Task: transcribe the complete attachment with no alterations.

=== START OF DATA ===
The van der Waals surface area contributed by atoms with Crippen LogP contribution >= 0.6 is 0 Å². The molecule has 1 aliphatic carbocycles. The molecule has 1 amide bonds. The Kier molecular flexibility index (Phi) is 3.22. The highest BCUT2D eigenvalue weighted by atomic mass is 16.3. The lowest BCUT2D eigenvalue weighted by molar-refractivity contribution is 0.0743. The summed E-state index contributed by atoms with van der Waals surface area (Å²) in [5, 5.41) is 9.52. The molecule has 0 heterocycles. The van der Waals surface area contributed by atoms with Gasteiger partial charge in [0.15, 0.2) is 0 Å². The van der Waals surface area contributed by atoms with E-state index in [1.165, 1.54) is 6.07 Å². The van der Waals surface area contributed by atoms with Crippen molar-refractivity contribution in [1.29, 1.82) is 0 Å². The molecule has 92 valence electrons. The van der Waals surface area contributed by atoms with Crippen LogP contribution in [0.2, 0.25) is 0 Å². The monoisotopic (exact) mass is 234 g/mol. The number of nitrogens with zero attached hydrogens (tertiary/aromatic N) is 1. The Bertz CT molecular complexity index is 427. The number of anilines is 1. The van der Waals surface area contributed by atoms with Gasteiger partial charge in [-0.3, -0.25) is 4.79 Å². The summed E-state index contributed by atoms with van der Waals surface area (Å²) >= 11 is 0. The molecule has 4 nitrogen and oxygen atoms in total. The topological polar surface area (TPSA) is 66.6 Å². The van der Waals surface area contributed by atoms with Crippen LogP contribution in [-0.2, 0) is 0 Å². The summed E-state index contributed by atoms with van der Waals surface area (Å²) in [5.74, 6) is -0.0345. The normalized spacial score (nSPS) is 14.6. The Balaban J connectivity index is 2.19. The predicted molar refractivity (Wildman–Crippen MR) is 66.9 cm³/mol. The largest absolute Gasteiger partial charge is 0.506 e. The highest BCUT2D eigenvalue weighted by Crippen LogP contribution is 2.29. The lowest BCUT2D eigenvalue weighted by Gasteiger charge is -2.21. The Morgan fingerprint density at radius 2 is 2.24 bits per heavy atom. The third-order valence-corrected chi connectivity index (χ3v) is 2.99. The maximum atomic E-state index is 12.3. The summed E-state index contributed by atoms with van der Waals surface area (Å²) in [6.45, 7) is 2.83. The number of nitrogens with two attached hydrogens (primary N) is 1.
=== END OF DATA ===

The van der Waals surface area contributed by atoms with Crippen LogP contribution >= 0.6 is 0 Å². The molecule has 1 aliphatic carbocycles. The molecule has 1 amide bonds. The Kier molecular flexibility index (Phi) is 3.22. The highest BCUT2D eigenvalue weighted by atomic mass is 16.3. The lowest BCUT2D eigenvalue weighted by molar-refractivity contribution is 0.0743. The summed E-state index contributed by atoms with van der Waals surface area (Å²) in [5, 5.41) is 9.52. The molecule has 0 heterocycles. The van der Waals surface area contributed by atoms with Gasteiger partial charge in [0.15, 0.2) is 0 Å². The van der Waals surface area contributed by atoms with E-state index in [1.165, 1.54) is 6.07 Å². The van der Waals surface area contributed by atoms with Crippen molar-refractivity contribution in [1.29, 1.82) is 0 Å². The molecule has 92 valence electrons. The van der Waals surface area contributed by atoms with Crippen LogP contribution in [0.2, 0.25) is 0 Å². The monoisotopic (exact) mass is 234 g/mol. The number of nitrogens with zero attached hydrogens (tertiary/aromatic N) is 1. The Bertz CT molecular complexity index is 427. The number of anilines is 1. The van der Waals surface area contributed by atoms with Gasteiger partial charge in [-0.3, -0.25) is 4.79 Å². The summed E-state index contributed by atoms with van der Waals surface area (Å²) >= 11 is 0. The molecule has 4 nitrogen and oxygen atoms in total. The topological polar surface area (TPSA) is 66.6 Å². The van der Waals surface area contributed by atoms with Crippen LogP contribution in [-0.2, 0) is 0 Å². The summed E-state index contributed by atoms with van der Waals surface area (Å²) in [5.74, 6) is -0.0345. The normalized spacial score (nSPS) is 14.6. The Balaban J connectivity index is 2.19. The predicted molar refractivity (Wildman–Crippen MR) is 66.9 cm³/mol. The largest absolute Gasteiger partial charge is 0.506 e. The highest BCUT2D eigenvalue weighted by Crippen LogP contribution is 2.29. The lowest BCUT2D eigenvalue weighted by Gasteiger charge is -2.21. The Morgan fingerprint density at radius 2 is 2.24 bits per heavy atom. The third-order valence-corrected chi connectivity index (χ3v) is 2.99. The maximum atomic E-state index is 12.3. The summed E-state index contributed by atoms with van der Waals surface area (Å²) in [6.45, 7) is 2.83. The number of nitrogens with two attached hydrogens (primary N) is 1.